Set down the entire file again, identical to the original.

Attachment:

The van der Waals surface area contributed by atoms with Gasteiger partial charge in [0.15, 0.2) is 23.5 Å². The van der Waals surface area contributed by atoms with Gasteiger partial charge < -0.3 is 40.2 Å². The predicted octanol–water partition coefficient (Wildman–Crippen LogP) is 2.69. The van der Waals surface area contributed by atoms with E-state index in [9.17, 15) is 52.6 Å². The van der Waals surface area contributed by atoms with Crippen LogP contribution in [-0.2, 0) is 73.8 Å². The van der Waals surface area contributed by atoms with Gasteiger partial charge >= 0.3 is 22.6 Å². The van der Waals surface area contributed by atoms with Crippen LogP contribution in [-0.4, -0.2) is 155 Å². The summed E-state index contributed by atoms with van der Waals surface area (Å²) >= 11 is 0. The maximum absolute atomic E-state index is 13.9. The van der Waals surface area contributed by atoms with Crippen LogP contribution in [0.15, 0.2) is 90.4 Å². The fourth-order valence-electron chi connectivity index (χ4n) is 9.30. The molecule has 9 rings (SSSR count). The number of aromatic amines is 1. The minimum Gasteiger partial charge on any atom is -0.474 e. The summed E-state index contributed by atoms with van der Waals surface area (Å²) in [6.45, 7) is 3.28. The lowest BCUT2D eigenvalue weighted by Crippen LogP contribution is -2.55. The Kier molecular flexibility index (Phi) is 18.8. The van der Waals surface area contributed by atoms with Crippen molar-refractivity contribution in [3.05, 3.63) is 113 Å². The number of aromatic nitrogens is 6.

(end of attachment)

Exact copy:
The van der Waals surface area contributed by atoms with Gasteiger partial charge in [0.15, 0.2) is 23.5 Å². The van der Waals surface area contributed by atoms with Gasteiger partial charge < -0.3 is 40.2 Å². The predicted octanol–water partition coefficient (Wildman–Crippen LogP) is 2.69. The van der Waals surface area contributed by atoms with E-state index in [9.17, 15) is 52.6 Å². The van der Waals surface area contributed by atoms with Crippen LogP contribution in [-0.2, 0) is 73.8 Å². The van der Waals surface area contributed by atoms with Gasteiger partial charge >= 0.3 is 22.6 Å². The van der Waals surface area contributed by atoms with Crippen LogP contribution in [-0.4, -0.2) is 155 Å². The summed E-state index contributed by atoms with van der Waals surface area (Å²) >= 11 is 0. The maximum absolute atomic E-state index is 13.9. The van der Waals surface area contributed by atoms with Crippen LogP contribution in [0.15, 0.2) is 90.4 Å². The fourth-order valence-electron chi connectivity index (χ4n) is 9.30. The molecule has 9 rings (SSSR count). The number of aromatic amines is 1. The minimum Gasteiger partial charge on any atom is -0.474 e. The summed E-state index contributed by atoms with van der Waals surface area (Å²) in [6.45, 7) is 3.28. The lowest BCUT2D eigenvalue weighted by Crippen LogP contribution is -2.55. The Kier molecular flexibility index (Phi) is 18.8. The van der Waals surface area contributed by atoms with Crippen molar-refractivity contribution in [3.05, 3.63) is 113 Å². The number of aromatic nitrogens is 6.